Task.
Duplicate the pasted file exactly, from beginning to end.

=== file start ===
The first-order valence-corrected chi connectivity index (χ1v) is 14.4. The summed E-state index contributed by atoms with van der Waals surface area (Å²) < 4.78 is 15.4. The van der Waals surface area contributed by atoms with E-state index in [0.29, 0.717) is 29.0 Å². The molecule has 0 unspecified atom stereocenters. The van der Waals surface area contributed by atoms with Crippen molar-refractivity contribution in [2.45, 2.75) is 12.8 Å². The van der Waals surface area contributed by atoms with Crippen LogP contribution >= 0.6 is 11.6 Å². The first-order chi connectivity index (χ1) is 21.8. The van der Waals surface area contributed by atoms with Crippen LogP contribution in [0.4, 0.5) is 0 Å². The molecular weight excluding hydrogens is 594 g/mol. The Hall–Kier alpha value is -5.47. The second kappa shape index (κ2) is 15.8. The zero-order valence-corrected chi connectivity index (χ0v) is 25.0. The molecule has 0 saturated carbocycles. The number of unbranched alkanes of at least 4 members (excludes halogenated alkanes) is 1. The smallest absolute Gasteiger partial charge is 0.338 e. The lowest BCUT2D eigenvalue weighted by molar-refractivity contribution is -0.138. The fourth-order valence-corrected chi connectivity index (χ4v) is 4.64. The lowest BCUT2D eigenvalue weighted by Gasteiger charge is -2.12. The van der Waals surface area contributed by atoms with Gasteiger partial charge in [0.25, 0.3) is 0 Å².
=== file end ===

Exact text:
The first-order valence-corrected chi connectivity index (χ1v) is 14.4. The summed E-state index contributed by atoms with van der Waals surface area (Å²) < 4.78 is 15.4. The van der Waals surface area contributed by atoms with E-state index in [0.29, 0.717) is 29.0 Å². The molecule has 0 unspecified atom stereocenters. The van der Waals surface area contributed by atoms with Crippen molar-refractivity contribution in [2.45, 2.75) is 12.8 Å². The van der Waals surface area contributed by atoms with Crippen LogP contribution >= 0.6 is 11.6 Å². The first-order chi connectivity index (χ1) is 21.8. The van der Waals surface area contributed by atoms with Crippen LogP contribution in [0.4, 0.5) is 0 Å². The molecular weight excluding hydrogens is 594 g/mol. The Hall–Kier alpha value is -5.47. The second kappa shape index (κ2) is 15.8. The zero-order valence-corrected chi connectivity index (χ0v) is 25.0. The molecule has 0 saturated carbocycles. The number of unbranched alkanes of at least 4 members (excludes halogenated alkanes) is 1. The smallest absolute Gasteiger partial charge is 0.338 e. The lowest BCUT2D eigenvalue weighted by molar-refractivity contribution is -0.138. The fourth-order valence-corrected chi connectivity index (χ4v) is 4.64. The lowest BCUT2D eigenvalue weighted by Gasteiger charge is -2.12. The van der Waals surface area contributed by atoms with Gasteiger partial charge in [0.25, 0.3) is 0 Å².